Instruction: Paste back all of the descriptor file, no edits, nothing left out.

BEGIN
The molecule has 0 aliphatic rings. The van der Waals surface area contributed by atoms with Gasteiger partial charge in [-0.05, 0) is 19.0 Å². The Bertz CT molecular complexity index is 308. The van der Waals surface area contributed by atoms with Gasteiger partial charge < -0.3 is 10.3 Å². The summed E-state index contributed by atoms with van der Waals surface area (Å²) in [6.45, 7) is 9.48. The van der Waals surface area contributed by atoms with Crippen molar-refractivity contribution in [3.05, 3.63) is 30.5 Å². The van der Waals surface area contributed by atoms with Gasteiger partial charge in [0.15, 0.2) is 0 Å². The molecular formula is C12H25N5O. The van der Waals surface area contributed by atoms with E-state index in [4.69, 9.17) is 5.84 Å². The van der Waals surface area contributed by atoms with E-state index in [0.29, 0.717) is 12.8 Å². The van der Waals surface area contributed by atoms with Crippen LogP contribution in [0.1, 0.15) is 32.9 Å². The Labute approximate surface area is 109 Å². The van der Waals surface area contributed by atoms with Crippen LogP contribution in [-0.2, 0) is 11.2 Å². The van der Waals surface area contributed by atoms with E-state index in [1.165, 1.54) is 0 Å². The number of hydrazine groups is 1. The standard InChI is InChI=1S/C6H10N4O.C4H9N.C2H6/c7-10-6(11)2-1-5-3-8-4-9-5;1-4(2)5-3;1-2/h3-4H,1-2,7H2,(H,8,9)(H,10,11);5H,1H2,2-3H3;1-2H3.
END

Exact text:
The molecule has 0 aliphatic rings. The van der Waals surface area contributed by atoms with Gasteiger partial charge in [-0.05, 0) is 19.0 Å². The Bertz CT molecular complexity index is 308. The van der Waals surface area contributed by atoms with Gasteiger partial charge < -0.3 is 10.3 Å². The summed E-state index contributed by atoms with van der Waals surface area (Å²) in [6.45, 7) is 9.48. The van der Waals surface area contributed by atoms with Crippen molar-refractivity contribution in [3.05, 3.63) is 30.5 Å². The van der Waals surface area contributed by atoms with Gasteiger partial charge in [0.15, 0.2) is 0 Å². The molecular formula is C12H25N5O. The van der Waals surface area contributed by atoms with E-state index in [4.69, 9.17) is 5.84 Å². The van der Waals surface area contributed by atoms with E-state index in [0.29, 0.717) is 12.8 Å². The van der Waals surface area contributed by atoms with Crippen LogP contribution in [0.1, 0.15) is 32.9 Å². The Labute approximate surface area is 109 Å². The van der Waals surface area contributed by atoms with Crippen LogP contribution in [-0.2, 0) is 11.2 Å². The van der Waals surface area contributed by atoms with E-state index in [1.165, 1.54) is 0 Å². The number of hydrazine groups is 1. The standard InChI is InChI=1S/C6H10N4O.C4H9N.C2H6/c7-10-6(11)2-1-5-3-8-4-9-5;1-4(2)5-3;1-2/h3-4H,1-2,7H2,(H,8,9)(H,10,11);5H,1H2,2-3H3;1-2H3.